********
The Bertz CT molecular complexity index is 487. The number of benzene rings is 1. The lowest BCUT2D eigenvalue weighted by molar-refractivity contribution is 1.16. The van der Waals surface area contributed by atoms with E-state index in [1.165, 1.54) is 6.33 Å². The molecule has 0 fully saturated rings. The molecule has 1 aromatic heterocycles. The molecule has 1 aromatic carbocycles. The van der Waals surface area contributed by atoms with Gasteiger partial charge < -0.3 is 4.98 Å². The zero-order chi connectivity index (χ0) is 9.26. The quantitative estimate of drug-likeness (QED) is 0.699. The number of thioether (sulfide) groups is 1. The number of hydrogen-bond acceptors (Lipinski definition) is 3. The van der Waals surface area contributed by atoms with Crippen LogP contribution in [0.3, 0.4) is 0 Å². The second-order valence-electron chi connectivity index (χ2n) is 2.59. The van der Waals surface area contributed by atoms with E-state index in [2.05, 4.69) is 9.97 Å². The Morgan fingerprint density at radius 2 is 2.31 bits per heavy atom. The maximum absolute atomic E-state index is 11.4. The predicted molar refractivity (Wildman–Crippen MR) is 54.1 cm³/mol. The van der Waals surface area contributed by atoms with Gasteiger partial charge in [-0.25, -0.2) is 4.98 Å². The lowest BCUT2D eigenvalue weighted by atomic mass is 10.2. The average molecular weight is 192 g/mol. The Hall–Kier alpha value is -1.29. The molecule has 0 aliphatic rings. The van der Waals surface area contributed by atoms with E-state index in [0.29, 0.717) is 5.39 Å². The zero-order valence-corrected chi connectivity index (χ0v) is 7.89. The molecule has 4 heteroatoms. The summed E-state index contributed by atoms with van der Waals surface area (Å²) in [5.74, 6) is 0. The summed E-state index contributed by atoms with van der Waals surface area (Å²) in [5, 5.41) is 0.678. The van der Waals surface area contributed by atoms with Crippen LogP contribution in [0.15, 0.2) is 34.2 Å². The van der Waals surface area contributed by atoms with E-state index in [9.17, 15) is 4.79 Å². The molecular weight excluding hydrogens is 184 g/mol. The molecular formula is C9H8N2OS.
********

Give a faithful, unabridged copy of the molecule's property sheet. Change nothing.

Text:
The Bertz CT molecular complexity index is 487. The number of benzene rings is 1. The lowest BCUT2D eigenvalue weighted by molar-refractivity contribution is 1.16. The van der Waals surface area contributed by atoms with E-state index in [1.165, 1.54) is 6.33 Å². The molecule has 0 fully saturated rings. The molecule has 1 aromatic heterocycles. The molecule has 1 aromatic carbocycles. The van der Waals surface area contributed by atoms with Gasteiger partial charge < -0.3 is 4.98 Å². The zero-order chi connectivity index (χ0) is 9.26. The quantitative estimate of drug-likeness (QED) is 0.699. The number of thioether (sulfide) groups is 1. The number of hydrogen-bond acceptors (Lipinski definition) is 3. The van der Waals surface area contributed by atoms with Crippen LogP contribution in [0.3, 0.4) is 0 Å². The second-order valence-electron chi connectivity index (χ2n) is 2.59. The van der Waals surface area contributed by atoms with E-state index in [2.05, 4.69) is 9.97 Å². The Morgan fingerprint density at radius 2 is 2.31 bits per heavy atom. The maximum absolute atomic E-state index is 11.4. The predicted molar refractivity (Wildman–Crippen MR) is 54.1 cm³/mol. The van der Waals surface area contributed by atoms with Gasteiger partial charge in [-0.25, -0.2) is 4.98 Å². The lowest BCUT2D eigenvalue weighted by atomic mass is 10.2. The average molecular weight is 192 g/mol. The Hall–Kier alpha value is -1.29. The molecule has 0 aliphatic rings. The van der Waals surface area contributed by atoms with E-state index in [0.29, 0.717) is 5.39 Å². The zero-order valence-corrected chi connectivity index (χ0v) is 7.89. The molecule has 4 heteroatoms. The summed E-state index contributed by atoms with van der Waals surface area (Å²) in [5.74, 6) is 0. The summed E-state index contributed by atoms with van der Waals surface area (Å²) in [5, 5.41) is 0.678. The van der Waals surface area contributed by atoms with Crippen LogP contribution in [0.15, 0.2) is 34.2 Å². The van der Waals surface area contributed by atoms with E-state index in [9.17, 15) is 4.79 Å². The molecular weight excluding hydrogens is 184 g/mol. The molecular formula is C9H8N2OS.